MonsterBag

Each month I have grown accustomed to receiving great games from the PlayStation Plus service. Seldom is there a game not worth downloading or adding to your library to play on a rainy day. I was looking forward to downloading Monster Bag for my PS Vita, but sadly this was one game that just did not quite hit the mark.

The concept of the game is to help a little blue monster sneak past different individuals in each round. It is easy to go unnoticed through the first few, but the game adds many different variables to hinder you from reaching the end of the rounds. Some people will be keeping an eye out for your little blue protagonist, while others will require you to interact with items in the level to help you get past them.

The problem with the gameplay design is twofold. For one, making sure people or things do not see you ultimately comes down to timing. While your gut reaction tells you to jump to the next person with a hurry, doing so will lead to you getting attacked and starting the round over again.  This mechanic can become very irritating when the objective seems so simple. It leaves the game feeling very shallow and irritating during the more time-sensitive parts.

The second problem I encountered about the gameplay was not being able to understand what the round wanted you to interact with. Some people will not let you pass unless you accomplish a task within the round. Some of the rounds are very fun, requiring you to sacrifice other people in order to keep moving. Others however, leave you guessing and trying out anything in order to make the people in the round interact with each other. You will go through several attempts of frustratingly throwing a bat, chair or whatever the round gives you until you land on the right sequence that lets you past. Coupling this trial and error mechanic with the timing objective, the game becomes a frustrating experience.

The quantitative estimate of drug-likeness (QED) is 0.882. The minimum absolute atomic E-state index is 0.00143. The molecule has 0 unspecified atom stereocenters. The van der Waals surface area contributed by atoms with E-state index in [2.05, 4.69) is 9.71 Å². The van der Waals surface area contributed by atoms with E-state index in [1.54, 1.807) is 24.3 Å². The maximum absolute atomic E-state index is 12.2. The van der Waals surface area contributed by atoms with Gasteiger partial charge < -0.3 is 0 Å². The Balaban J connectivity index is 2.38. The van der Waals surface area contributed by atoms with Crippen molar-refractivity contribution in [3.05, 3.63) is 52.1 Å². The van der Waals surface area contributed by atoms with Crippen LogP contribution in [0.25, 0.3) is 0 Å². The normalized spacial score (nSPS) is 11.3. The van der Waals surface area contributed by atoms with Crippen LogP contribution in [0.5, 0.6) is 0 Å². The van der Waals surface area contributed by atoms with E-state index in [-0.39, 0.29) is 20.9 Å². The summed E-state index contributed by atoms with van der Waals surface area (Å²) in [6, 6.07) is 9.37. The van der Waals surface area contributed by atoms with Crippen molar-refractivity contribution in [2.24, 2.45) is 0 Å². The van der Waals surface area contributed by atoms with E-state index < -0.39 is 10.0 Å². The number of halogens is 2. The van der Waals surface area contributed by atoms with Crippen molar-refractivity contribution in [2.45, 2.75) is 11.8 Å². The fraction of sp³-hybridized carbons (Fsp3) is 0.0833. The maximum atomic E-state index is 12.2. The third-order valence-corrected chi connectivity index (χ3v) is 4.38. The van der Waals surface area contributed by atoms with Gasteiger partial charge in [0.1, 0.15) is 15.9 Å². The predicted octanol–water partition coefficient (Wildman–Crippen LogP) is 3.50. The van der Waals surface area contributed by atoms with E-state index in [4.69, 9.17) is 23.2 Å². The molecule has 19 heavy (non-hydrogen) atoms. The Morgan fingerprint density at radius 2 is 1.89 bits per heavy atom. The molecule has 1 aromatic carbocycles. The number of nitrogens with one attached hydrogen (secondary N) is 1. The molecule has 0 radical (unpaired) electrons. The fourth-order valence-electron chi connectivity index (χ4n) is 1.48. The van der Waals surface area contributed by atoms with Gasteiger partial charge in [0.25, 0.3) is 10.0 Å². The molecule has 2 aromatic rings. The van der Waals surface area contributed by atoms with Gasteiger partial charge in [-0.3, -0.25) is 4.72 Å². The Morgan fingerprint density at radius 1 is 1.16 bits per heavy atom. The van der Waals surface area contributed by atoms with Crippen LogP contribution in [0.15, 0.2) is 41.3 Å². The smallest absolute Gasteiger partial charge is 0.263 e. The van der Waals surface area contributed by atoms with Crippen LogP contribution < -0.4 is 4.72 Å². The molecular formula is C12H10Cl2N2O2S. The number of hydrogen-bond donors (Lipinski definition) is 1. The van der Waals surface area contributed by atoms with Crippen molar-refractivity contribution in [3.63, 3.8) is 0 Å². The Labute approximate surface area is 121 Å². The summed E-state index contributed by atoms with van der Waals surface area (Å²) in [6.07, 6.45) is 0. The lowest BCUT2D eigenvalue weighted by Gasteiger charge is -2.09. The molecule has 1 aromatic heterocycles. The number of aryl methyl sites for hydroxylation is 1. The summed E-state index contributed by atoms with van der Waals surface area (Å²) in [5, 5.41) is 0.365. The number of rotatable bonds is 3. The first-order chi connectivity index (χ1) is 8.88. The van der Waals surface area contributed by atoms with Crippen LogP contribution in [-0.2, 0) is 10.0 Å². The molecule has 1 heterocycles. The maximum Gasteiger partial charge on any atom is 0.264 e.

Where the gameplay fails, story and art design prevails. Your character is a little blue monster and you are trying to reach a little girl who you are very fond of. Through your sneaking and jumping each round, your character gets closer to his friend. The rounds all end with a short video clip of your character getting so close to his companion, only for some wild scenario to unfold. The beginning rounds you will tackle average citizens, while later rounds see you sneaking past some unique characters. I will not ruin the story, only because it is the only reason to give this game a try.

The visuals of the game are by far my favorite part. The game looks like the Adventure Time or Foster's Home for Imaginary Friends cartoons. Each person you sneak past feels unique and each has a quirky thing about them. Likewise, each person has a custom fatality that they attack you with if you are unfortunate enough to get caught in their eyesight. Restarting the round each time might be frustrating, but at least they tried to make the fatalities fresh each time. Some of the killing moves and story ends up on the border of strange and gory. Like some cartoons on Adult Swim, this game pushes the envelope on how weird a cartoon can be.

At the end of the day, Monster Bag falls into the category of games that rely too much on narrative and art design. I do like what the game was trying to do. Later rounds actually involve puzzle solving with switches in order to progress through the level, rather than throwing objects. However, the frustrating timing mechanic and overall lack of direction weigh the game down. I would have much rather watched a Monster Bag cartoon, than play this game. I look forward to seeing if the developers can improve on their original vision. As it stands, Monster Bag is an amazing cartoon if you can painstakingly make your way through the lesser parts.